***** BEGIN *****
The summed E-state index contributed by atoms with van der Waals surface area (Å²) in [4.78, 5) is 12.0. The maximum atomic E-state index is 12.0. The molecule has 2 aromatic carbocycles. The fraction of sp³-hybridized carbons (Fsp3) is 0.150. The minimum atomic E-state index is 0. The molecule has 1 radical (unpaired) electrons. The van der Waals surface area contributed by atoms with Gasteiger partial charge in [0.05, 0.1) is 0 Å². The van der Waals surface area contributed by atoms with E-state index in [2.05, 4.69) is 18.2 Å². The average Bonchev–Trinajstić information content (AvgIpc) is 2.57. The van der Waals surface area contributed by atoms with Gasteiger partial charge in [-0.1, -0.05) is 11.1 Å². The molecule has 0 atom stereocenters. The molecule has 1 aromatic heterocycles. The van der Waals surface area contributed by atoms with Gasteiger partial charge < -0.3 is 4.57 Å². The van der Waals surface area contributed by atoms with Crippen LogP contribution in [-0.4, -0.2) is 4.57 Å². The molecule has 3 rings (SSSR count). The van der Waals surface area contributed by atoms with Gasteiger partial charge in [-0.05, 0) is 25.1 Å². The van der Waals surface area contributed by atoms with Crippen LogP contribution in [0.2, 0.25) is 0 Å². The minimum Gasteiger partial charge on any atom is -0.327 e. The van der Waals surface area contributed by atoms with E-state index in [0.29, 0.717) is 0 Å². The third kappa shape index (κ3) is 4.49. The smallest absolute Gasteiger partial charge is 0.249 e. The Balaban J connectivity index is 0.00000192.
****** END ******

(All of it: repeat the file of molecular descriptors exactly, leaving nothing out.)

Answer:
The summed E-state index contributed by atoms with van der Waals surface area (Å²) in [4.78, 5) is 12.0. The maximum atomic E-state index is 12.0. The molecule has 2 aromatic carbocycles. The fraction of sp³-hybridized carbons (Fsp3) is 0.150. The minimum atomic E-state index is 0. The molecule has 1 radical (unpaired) electrons. The van der Waals surface area contributed by atoms with Gasteiger partial charge in [0.05, 0.1) is 0 Å². The van der Waals surface area contributed by atoms with E-state index in [2.05, 4.69) is 18.2 Å². The average Bonchev–Trinajstić information content (AvgIpc) is 2.57. The van der Waals surface area contributed by atoms with Gasteiger partial charge in [-0.1, -0.05) is 11.1 Å². The molecule has 0 atom stereocenters. The molecule has 1 aromatic heterocycles. The van der Waals surface area contributed by atoms with Gasteiger partial charge < -0.3 is 4.57 Å². The van der Waals surface area contributed by atoms with Crippen LogP contribution in [-0.4, -0.2) is 4.57 Å². The molecule has 3 rings (SSSR count). The van der Waals surface area contributed by atoms with Gasteiger partial charge in [-0.05, 0) is 25.1 Å². The van der Waals surface area contributed by atoms with Crippen LogP contribution in [0.2, 0.25) is 0 Å². The minimum Gasteiger partial charge on any atom is -0.327 e. The van der Waals surface area contributed by atoms with E-state index in [0.29, 0.717) is 0 Å². The third kappa shape index (κ3) is 4.49. The smallest absolute Gasteiger partial charge is 0.249 e. The Balaban J connectivity index is 0.00000192.